Dilbert on Sunday reminded me of too many projects I’ve been given over the years. The ones where you’re supposed to be a mind-reader and guess what the partner wants you to do, because she or he can’t be bothered to tell you. In other words, they’re just too busy to give useful instructions, but they somehow find the time to chew your butt about it when you (predictably) screw it up.
I’ve already groused about this particular tendency among lawyers, but in a weird way it reminded me of a run-in a few years ago with a Millennial employee I quasi supervised. She was the 24-year old editorial assistant. I was the Gen X editor. Yet for reasons of organizational history, I did not directly supervise her. And therein lay the problem.
I would ask — let’s call her Linda — to do things I would ask any editorial assistant to do, such as find author addresses, keep track of submissions, write some fairly mindless copy, edit copy and features, the usual.
Linda didn’t impress me with how well she did most of it. Despite my taking precious time to review her edits with her, she missed the same type of stuff all the time. Even after the third time telling her how to find attorney names and addresses on the firm’s website, she would tell me she couldn’t figure out which office they were in. She drove me nuts, in short, but I couldn’t fire her.
One day, we got into a conversation in my office, which ended up with the door shut and the two of us almost yelling. At one point, I said, “Linda, I don’t get why you’re so unhappy with me. I don’t treat you badly — it’s not like I make mistakes and blame you for them!” Having had precisely this type of behavior inflicted upon me when I was a young associate, I thought I knew what made a bad boss.
To which she said: “But all you ever give me is scut work! You wouldn’t do that if I weren’t so young!”
I imagine my mouth gaped open.
Obviously, Linda and I were laboring under some vastly different assumptions. I thought partners who gave me faulty instructions and then blamed me for the resulting mistakes treated me shabbily. Linda couldn’t even envision that kind of treatment because thus far, boredom had been the worst treatment she had suffered.
There isn’t a nice, neat insight to this story. It would be easy to bash Millennials for their need to be constantly entertained, but that oversimplifies. To be sure, Linda could be portrayed as the stereotypical Millennial with a sense of entitlement. After all, she took a quintessential entry-level job knowing it involved a lot of rote tasks. I mean, come on, pay some dues!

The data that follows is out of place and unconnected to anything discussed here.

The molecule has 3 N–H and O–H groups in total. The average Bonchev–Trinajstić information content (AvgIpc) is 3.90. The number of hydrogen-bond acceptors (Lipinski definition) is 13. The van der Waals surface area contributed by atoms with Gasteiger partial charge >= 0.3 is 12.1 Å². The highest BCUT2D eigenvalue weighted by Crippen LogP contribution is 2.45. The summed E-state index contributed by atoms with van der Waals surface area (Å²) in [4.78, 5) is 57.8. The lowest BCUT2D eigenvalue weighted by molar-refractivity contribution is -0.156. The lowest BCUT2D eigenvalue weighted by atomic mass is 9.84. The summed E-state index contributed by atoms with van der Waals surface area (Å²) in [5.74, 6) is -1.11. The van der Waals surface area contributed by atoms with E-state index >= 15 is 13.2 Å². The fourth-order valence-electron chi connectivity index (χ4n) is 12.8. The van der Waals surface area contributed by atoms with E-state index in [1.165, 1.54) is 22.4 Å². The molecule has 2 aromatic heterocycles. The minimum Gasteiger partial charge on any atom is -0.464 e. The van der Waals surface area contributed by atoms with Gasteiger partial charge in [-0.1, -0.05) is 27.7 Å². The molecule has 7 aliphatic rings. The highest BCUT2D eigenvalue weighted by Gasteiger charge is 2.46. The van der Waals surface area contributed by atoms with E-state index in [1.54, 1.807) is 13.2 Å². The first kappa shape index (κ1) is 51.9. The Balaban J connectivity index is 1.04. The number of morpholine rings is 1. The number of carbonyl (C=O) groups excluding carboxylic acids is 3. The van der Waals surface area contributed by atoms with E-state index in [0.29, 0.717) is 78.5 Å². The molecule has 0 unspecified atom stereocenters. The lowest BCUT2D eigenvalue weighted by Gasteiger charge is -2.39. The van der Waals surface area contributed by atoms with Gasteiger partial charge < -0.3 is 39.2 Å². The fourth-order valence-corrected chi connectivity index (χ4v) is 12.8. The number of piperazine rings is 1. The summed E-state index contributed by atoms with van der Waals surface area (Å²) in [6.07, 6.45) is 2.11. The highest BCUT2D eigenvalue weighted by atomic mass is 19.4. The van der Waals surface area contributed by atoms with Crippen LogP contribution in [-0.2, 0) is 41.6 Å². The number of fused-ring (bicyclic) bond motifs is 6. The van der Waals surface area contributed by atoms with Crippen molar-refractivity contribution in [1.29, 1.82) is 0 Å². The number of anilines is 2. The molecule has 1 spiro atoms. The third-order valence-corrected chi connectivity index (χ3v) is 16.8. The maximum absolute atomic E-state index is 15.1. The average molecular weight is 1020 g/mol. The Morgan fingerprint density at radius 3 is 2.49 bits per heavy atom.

But at the same time, I myself loathed the boredom of first- and second-year (and third- and fourth-year, come to think of it) associate work more than just about anything; I could certainly relate to Linda’s distaste for it. The perceived necessity of doing boring work before getting rewarded with more challenging work comes at least as much from Boomers’ and Gen X’ers discomfort with automating some tasks and really utilizing technology as the actual need to have a warm body doing tedious tasks.
Sure, partners say they’re all for using technology to be efficient. But when nitty comes to gritty, most are like one company where I worked, at which management talked endlessly about appealing to younger readers, but have yet to embrace podcasts because their (older) readers haven’t demanded them. I’m sure many Millennial lawyers work for firms of the same ilk.
What partners do notice, of course, is money. Particularly when they lose it. My advice to Millennial-age lawyers is to listen carefully to what partner expectations are, and for the more ridiculous and repugnant ones, work out a monetary explanation of why the expectation is pure rot. And remember something that my torts professor used to say: Human beings cannot remember information unless they hear it at least five times. In other words, lather, rinse, repeat. Five times.